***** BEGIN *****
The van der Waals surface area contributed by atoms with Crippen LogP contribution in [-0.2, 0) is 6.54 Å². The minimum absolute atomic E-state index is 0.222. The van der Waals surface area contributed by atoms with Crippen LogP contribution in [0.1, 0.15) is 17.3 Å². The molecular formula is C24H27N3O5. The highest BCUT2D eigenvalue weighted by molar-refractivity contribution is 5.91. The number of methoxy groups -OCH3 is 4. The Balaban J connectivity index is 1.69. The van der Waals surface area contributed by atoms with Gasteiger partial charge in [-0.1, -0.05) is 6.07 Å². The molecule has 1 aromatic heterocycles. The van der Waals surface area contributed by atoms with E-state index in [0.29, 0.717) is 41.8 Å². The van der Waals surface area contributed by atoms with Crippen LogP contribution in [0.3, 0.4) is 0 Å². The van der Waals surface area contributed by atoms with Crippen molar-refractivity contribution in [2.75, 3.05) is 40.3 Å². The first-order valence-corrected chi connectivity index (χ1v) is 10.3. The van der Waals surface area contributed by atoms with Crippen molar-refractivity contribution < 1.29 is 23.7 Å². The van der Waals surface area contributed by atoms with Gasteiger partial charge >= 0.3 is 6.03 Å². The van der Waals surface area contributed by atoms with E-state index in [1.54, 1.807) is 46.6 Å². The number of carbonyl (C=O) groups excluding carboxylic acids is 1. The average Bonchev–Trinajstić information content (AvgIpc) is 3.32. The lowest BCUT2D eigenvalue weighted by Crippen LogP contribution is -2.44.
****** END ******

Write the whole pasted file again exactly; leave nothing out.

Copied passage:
The van der Waals surface area contributed by atoms with Crippen LogP contribution in [-0.2, 0) is 6.54 Å². The minimum absolute atomic E-state index is 0.222. The van der Waals surface area contributed by atoms with Crippen LogP contribution in [0.1, 0.15) is 17.3 Å². The molecular formula is C24H27N3O5. The highest BCUT2D eigenvalue weighted by molar-refractivity contribution is 5.91. The number of methoxy groups -OCH3 is 4. The Balaban J connectivity index is 1.69. The van der Waals surface area contributed by atoms with Gasteiger partial charge in [-0.1, -0.05) is 6.07 Å². The molecule has 1 aromatic heterocycles. The van der Waals surface area contributed by atoms with E-state index in [0.29, 0.717) is 41.8 Å². The van der Waals surface area contributed by atoms with Crippen LogP contribution in [0.3, 0.4) is 0 Å². The van der Waals surface area contributed by atoms with Crippen molar-refractivity contribution in [2.75, 3.05) is 40.3 Å². The first-order valence-corrected chi connectivity index (χ1v) is 10.3. The van der Waals surface area contributed by atoms with Crippen molar-refractivity contribution < 1.29 is 23.7 Å². The van der Waals surface area contributed by atoms with Gasteiger partial charge >= 0.3 is 6.03 Å². The van der Waals surface area contributed by atoms with E-state index in [1.54, 1.807) is 46.6 Å². The number of carbonyl (C=O) groups excluding carboxylic acids is 1. The average Bonchev–Trinajstić information content (AvgIpc) is 3.32. The lowest BCUT2D eigenvalue weighted by Crippen LogP contribution is -2.44.